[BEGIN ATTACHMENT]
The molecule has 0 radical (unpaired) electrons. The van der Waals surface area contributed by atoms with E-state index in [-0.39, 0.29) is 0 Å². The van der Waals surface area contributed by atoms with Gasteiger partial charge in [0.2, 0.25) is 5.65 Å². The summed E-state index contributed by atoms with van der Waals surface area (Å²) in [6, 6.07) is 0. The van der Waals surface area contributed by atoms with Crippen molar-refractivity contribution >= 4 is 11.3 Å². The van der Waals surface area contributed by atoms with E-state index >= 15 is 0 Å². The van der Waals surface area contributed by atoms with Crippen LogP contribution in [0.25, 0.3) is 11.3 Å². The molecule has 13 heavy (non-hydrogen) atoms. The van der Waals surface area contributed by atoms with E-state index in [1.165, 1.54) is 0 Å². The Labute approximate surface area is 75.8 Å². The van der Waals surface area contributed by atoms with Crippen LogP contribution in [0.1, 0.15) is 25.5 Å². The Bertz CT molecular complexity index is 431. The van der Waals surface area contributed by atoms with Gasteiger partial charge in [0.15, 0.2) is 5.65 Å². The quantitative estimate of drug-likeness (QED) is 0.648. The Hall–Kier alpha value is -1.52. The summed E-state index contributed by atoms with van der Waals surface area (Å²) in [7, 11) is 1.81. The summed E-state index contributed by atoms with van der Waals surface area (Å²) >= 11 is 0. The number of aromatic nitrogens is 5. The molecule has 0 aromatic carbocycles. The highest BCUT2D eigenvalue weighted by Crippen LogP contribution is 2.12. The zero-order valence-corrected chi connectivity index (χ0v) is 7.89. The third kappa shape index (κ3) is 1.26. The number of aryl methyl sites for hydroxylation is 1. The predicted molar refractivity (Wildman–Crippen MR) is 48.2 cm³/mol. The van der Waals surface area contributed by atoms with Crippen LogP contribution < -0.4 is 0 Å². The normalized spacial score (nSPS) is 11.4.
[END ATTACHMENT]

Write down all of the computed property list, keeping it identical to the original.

The molecule has 0 radical (unpaired) electrons. The van der Waals surface area contributed by atoms with E-state index in [-0.39, 0.29) is 0 Å². The van der Waals surface area contributed by atoms with Gasteiger partial charge in [0.2, 0.25) is 5.65 Å². The summed E-state index contributed by atoms with van der Waals surface area (Å²) in [6, 6.07) is 0. The van der Waals surface area contributed by atoms with Crippen molar-refractivity contribution >= 4 is 11.3 Å². The van der Waals surface area contributed by atoms with E-state index >= 15 is 0 Å². The van der Waals surface area contributed by atoms with Crippen LogP contribution in [0.25, 0.3) is 11.3 Å². The molecule has 13 heavy (non-hydrogen) atoms. The van der Waals surface area contributed by atoms with E-state index in [1.165, 1.54) is 0 Å². The Labute approximate surface area is 75.8 Å². The van der Waals surface area contributed by atoms with Crippen LogP contribution in [0.1, 0.15) is 25.5 Å². The Bertz CT molecular complexity index is 431. The van der Waals surface area contributed by atoms with Gasteiger partial charge in [0.15, 0.2) is 5.65 Å². The quantitative estimate of drug-likeness (QED) is 0.648. The Hall–Kier alpha value is -1.52. The summed E-state index contributed by atoms with van der Waals surface area (Å²) in [7, 11) is 1.81. The summed E-state index contributed by atoms with van der Waals surface area (Å²) >= 11 is 0. The number of aromatic nitrogens is 5. The molecule has 0 aromatic carbocycles. The highest BCUT2D eigenvalue weighted by Crippen LogP contribution is 2.12. The zero-order valence-corrected chi connectivity index (χ0v) is 7.89. The third kappa shape index (κ3) is 1.26. The number of aryl methyl sites for hydroxylation is 1. The predicted molar refractivity (Wildman–Crippen MR) is 48.2 cm³/mol. The van der Waals surface area contributed by atoms with Crippen LogP contribution < -0.4 is 0 Å². The normalized spacial score (nSPS) is 11.4.